- American Psychological Association, “Sexual Orientation, Parents, and Children.” 2004. http://www.apa.org/about/policy/parenting.aspx
- Black, James C., “Same-sex Parents and Their Children’s Development.” In Same-Sex Marriage: The Legal and Psychological Evolution in America, ed. Donald J. Cantor, Elizabeth Cantor, James C. Black, and Campbell D. Barrett. Middletown, CT: Wesleyan University Press, 2006.
- Drescher, Jack, and Deborah Glazer, Gay and Lesbian Parenting. New York: Informa Healthcare, 2001.
- Evan B. Donaldson Adoption Institute, “Adoption by Lesbians and Gays: A National Survey of Adoption Agency Policies, Practices, and Attitudes.” 2003. http://www.adoptioninstitute.org/whowe/Gay%20and%20Lesbian%20Adoption1.html
- Family Research Council, http://www.frc.org/
- Hennon, Charles B., Bruno Hildenbrand, and Andrea Schedle, “Lesbian, Gay, Bisexual and Transgendered (LGBT) Families and Their Children.” In Family Influences on Childhood Behavior and Development, ed. Thomas P. Gullota and Gary M. Blau. New York: Routledge, 2008.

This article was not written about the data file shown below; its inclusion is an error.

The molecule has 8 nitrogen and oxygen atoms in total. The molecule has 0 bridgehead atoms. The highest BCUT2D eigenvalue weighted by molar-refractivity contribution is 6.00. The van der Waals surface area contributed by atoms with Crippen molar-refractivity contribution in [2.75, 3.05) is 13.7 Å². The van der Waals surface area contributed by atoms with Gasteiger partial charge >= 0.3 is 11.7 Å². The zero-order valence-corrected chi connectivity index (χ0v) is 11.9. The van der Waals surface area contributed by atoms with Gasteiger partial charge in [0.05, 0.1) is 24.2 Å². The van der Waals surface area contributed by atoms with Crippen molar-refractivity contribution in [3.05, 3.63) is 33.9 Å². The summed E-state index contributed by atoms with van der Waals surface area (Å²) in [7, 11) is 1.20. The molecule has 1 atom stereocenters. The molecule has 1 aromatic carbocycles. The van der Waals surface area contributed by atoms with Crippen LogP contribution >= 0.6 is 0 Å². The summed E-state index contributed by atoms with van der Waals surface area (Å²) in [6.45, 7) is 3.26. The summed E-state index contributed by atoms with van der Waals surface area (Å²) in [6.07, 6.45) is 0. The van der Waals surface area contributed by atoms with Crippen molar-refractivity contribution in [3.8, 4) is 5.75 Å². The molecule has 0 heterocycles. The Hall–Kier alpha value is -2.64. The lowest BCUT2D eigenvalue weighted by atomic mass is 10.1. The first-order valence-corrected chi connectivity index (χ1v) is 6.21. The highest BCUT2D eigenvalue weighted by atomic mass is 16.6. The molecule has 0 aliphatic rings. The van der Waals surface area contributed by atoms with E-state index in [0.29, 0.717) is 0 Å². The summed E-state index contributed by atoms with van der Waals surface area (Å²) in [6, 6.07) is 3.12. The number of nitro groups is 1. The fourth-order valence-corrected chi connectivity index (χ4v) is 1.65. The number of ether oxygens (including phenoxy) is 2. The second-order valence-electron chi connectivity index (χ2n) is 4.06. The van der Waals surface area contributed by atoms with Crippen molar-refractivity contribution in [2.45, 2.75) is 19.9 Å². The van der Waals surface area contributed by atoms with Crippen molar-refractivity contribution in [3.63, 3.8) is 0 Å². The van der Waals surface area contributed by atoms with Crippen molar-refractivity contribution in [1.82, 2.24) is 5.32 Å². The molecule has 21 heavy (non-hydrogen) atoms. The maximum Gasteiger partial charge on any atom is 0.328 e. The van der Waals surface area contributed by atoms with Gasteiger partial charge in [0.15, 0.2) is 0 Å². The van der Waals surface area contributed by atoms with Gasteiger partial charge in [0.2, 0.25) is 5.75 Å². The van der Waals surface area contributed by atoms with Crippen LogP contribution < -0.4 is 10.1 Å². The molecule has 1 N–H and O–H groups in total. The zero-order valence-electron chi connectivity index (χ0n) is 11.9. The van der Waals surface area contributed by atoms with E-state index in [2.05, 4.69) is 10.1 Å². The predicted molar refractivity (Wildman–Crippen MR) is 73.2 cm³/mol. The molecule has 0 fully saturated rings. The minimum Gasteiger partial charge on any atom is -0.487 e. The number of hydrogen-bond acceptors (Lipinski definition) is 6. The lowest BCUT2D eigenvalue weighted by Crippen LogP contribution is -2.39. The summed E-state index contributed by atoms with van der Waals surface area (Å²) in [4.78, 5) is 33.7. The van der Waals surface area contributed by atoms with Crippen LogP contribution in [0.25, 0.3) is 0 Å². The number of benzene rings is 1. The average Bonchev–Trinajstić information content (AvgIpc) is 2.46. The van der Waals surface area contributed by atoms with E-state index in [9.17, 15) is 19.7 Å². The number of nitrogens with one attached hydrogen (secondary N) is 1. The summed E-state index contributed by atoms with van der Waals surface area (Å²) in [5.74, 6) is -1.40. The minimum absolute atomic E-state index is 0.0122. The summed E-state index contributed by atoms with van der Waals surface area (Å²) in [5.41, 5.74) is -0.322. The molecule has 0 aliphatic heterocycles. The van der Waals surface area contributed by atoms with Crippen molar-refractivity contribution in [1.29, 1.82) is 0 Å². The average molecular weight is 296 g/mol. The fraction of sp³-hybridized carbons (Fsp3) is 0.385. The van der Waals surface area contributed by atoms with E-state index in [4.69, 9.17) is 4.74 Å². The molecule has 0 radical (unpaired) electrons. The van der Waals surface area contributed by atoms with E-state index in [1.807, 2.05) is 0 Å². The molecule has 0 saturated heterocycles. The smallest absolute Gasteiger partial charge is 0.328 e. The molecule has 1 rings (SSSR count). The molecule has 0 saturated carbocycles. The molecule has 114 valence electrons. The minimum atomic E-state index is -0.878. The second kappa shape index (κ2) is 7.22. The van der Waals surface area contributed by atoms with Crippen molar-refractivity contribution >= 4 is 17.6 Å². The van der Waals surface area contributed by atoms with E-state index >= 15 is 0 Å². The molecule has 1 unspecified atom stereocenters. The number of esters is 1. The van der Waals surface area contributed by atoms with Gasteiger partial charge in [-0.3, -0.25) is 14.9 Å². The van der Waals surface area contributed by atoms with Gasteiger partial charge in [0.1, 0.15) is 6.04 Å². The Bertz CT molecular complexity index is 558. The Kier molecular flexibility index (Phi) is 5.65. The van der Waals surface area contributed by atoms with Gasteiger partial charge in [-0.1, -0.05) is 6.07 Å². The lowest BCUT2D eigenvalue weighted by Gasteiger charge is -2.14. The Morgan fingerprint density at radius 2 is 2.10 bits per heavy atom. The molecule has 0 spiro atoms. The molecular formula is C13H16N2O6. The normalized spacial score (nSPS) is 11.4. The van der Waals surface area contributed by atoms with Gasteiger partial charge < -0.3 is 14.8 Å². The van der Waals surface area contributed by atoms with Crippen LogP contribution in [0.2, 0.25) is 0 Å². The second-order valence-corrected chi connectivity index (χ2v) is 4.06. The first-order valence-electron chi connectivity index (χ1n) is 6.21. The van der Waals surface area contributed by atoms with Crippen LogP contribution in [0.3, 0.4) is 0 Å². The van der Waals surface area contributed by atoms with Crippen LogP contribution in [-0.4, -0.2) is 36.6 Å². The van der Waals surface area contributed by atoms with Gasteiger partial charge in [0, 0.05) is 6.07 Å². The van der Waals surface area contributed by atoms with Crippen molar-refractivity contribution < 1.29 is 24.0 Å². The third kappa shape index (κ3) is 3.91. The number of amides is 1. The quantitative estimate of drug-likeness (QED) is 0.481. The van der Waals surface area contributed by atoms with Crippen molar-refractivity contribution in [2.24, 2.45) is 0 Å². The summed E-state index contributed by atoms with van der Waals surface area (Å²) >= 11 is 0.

- Leung, Patrick, Stephen Erich, and Heather Kanenberg, “A Comparison of Family Functioning in Gay/Lesbian, Heterosexual, and Special Needs Adoption.” Children and Youth Services Review 27 (2005): 1031–1044.
- Mallon, Gerald P., Lesbian and Gay Foster and Adoptive Parents: Recruiting, Assessing, and Supporting an Untapped Resource for Children and Youth. Washington, DC: Child Welfare League of America, 2006.
- Stacey, Judith, and Timothy J. Biblarz, “(How) Does the Sexual Orientation of Parents Matter?” American Sociological Review 66, no. 2 (2001): 159–183.